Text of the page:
The 7 Common Types of Bursitis You Can Develop

types of bursitis

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  • There are several types you should know about, and they take their names from their locations of inflammation, making them easy to identify
  • Should you feel sick, along with joint pain, you should visit a doctor immediately

Bursitis can occur anywhere in the body where bursae are located. There are several types you should know about, and they take their names from their locations of inflammation, making them easy to identify.1

Hip Bursitis

Hip  bursitis, also called trochanteric bursitis, is more common among women, middle-aged people and the elderly. Usually, it results from injuries, overuse from work, spinal abnormalities, arthritis or surgery. Pain on the outer part of the hip is usually the main indicator of this condition.

Knee Bursitis

Also known as pes anserinus or, translated literally as “goosefoot” bursitis, this condition is usually caused by lack of stretching before a workout, being overweight, having arthritis, suffering from tight hamstring muscles or out-turning the knee. Specifically, pes anserine bursitis refers to the bursa located between the shin bone and the three tendons of the hamstring muscles inside the knee. As such, its main symptom is usually pain inside the knee.

There’s also a subtype of knee bursitis called kneecap bursitis. It has two popular nicknames: the housemaid’s knee2 and the clergyman’s knee.3 This condition commonly occurs among people who sit on their knees a lot, such as carpet layers and plumbers. The bursa in front of the kneecap becomes inflamed, resulting in pain and swelling.4

Shoulder Bursitis

This condition is usually the result of an injury, infection or a rheumatic condition. Sports-related activities, such as throwing a ball or lifting objects over your head, can increase your risk of this disease.5 There’s a possibility that you may experience tendonitis on the affected shoulder. You’ll notice that you have tendonitis when there is a pinching pain when the elbow is moved away from the body.6

Elbow Bursitis

The bursa involved in this condition is located between the skin and bones of the elbow. It can become inflamed through injury or constant pressure for prolonged periods of time, such as leaning on a hard surface. It may be caused simply by overuse and straining as well.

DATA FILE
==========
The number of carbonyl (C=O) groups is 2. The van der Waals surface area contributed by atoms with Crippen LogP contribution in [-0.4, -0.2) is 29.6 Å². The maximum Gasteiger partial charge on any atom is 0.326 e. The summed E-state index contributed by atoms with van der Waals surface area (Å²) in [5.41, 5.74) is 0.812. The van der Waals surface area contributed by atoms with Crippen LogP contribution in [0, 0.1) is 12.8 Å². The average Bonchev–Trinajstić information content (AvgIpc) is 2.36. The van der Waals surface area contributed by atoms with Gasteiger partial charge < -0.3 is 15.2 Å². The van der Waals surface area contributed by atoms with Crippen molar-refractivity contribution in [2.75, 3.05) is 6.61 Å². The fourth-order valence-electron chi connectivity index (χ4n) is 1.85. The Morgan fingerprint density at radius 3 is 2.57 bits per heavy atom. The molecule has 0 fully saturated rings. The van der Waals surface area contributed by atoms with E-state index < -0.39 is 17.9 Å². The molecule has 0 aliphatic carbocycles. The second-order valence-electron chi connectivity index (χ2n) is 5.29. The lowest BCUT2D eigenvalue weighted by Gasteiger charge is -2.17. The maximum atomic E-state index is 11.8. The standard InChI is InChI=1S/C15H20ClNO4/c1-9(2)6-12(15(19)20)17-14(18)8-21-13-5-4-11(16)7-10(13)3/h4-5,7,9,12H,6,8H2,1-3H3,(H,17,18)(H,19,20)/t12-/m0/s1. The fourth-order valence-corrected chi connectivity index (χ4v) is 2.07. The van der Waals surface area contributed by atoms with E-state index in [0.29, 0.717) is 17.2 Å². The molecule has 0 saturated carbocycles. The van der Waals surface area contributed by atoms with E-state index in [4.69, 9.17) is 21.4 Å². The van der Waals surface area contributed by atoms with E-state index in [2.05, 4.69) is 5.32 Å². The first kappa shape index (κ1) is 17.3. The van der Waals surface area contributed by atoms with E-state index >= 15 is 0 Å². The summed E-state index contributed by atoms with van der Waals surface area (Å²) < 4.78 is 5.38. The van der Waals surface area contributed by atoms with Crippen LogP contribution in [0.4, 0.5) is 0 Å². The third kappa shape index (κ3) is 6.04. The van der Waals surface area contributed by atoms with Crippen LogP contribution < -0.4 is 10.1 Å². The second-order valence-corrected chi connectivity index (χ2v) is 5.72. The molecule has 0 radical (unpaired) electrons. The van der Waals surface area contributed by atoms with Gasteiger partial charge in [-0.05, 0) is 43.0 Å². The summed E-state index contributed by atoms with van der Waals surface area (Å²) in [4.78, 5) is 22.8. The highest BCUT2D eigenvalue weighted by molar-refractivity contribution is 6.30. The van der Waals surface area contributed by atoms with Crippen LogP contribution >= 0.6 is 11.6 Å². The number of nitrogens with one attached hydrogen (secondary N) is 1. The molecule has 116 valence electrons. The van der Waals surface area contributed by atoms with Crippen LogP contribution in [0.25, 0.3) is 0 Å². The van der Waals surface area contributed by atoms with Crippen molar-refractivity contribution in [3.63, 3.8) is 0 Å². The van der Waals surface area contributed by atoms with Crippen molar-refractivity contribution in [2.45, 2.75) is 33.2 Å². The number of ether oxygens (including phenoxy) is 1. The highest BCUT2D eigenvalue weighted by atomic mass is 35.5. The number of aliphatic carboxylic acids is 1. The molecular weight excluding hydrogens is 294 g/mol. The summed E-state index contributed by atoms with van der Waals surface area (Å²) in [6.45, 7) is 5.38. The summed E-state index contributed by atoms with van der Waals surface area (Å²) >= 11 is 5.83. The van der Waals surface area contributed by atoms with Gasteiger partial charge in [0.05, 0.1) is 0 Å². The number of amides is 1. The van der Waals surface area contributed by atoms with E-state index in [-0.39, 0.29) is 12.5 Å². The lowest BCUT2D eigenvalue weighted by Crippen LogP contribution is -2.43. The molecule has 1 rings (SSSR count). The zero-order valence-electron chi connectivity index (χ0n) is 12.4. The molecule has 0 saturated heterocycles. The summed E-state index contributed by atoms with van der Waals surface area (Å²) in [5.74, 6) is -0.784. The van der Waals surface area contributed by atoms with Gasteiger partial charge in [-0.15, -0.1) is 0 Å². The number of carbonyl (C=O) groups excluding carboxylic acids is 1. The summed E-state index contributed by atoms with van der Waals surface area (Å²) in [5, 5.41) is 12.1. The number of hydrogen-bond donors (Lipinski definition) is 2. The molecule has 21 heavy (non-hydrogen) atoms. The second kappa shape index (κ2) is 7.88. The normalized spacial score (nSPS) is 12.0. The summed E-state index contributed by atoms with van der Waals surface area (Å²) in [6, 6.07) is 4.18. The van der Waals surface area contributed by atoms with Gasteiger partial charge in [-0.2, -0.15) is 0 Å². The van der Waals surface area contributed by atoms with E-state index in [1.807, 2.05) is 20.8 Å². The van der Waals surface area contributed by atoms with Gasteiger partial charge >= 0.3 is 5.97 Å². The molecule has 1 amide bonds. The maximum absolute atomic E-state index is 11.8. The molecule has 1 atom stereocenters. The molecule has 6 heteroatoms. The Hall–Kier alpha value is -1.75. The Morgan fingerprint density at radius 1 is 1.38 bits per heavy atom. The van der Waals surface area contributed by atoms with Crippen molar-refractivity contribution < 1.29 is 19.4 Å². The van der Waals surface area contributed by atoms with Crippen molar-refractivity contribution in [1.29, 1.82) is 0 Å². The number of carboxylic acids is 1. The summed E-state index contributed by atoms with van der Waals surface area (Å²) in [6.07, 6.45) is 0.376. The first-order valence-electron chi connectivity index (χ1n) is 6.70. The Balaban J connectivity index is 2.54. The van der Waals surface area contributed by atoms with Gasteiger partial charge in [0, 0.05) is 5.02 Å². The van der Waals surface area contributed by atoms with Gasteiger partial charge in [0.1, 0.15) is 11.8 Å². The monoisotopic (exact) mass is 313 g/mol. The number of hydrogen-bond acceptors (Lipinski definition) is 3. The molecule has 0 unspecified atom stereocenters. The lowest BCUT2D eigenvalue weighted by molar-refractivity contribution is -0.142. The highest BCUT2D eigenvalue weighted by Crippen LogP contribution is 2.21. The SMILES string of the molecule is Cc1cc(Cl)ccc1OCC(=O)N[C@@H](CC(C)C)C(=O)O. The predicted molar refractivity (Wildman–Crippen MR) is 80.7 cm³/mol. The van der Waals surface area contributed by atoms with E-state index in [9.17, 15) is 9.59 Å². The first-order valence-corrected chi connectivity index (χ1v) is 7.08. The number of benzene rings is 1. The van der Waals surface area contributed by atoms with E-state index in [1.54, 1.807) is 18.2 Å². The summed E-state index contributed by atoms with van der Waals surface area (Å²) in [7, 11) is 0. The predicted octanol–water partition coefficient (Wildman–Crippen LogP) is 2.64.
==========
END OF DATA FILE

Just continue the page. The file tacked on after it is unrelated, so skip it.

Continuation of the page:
In other cases, the elbow bursa can become infected with bacteria, resulting in a condition called septic olecranon bursitis. Since it’s very close to the surface of the skin, the elbow bursa has a high chance of becoming infected. There’s also the possibility that cellulitis may form in the surrounding tissue.7

Heel Bursitis

Heel bursitis comes in two subtypes, depending on which bursa is inflamed. The first one is called posterior Achilles tendon bursitis, which affects the bursa between the skin of the back of the heel and the Achilles tendon. It is also called Haglund’s deformity.

The other one is anterior Achilles tendon bursitis, which targets the bursa in front of the attachment of the Achilles tendon to the heel bone. This subtype is sometimes known as Albert’s disease. Both types come with swelling and warmth, and you may feel a tender spot at the back of the heel.8

Ischiogluteal Bursitis

Ischiogluteal bursitis, sometimes shortened to ischial bursitis, is a condition that affects the ischiogluteal bursa in the buttocks. This specific bursa is located at the base of the pelvis, and can become inflamed due to bad posture practices such as prolonged sitting on hard surfaces, repetitive running or other strenuous activities. In other cases, the inflammation can occur due to an injury, such as falling onto the ground.9

Septic Bursitis

Septic bursitis is a bacterial infection that can occur in any bursa in your body. It usually happens when there’s a puncture wound on your skin, allowing the bacteria to travel down and into the bursa.10

Aside from the typical symptoms of bursitis, such as pain in the affected area, there are additional complications that can arise. Fever, unusual warmth or redness in the infected area and a generally unwell feeling are indicators of a septic infection. Should you feel sick, along with joint pain, you should visit a doctor immediately.11

MORE ABOUT BURSITIS

Bursitis: an Introduction

What Is Bursitis?

Bursitis Types

Hip Bursitis

Elbow Bursitis

Knee Bursitis

Shoulder Bursitis

Heel Bursitis

Septic Bursitis

Bursitis Causes

Bursitis Symptoms

Bursitis Treatment

Bursitis Prevention

Bursitis Diet

Bursitis FAQ

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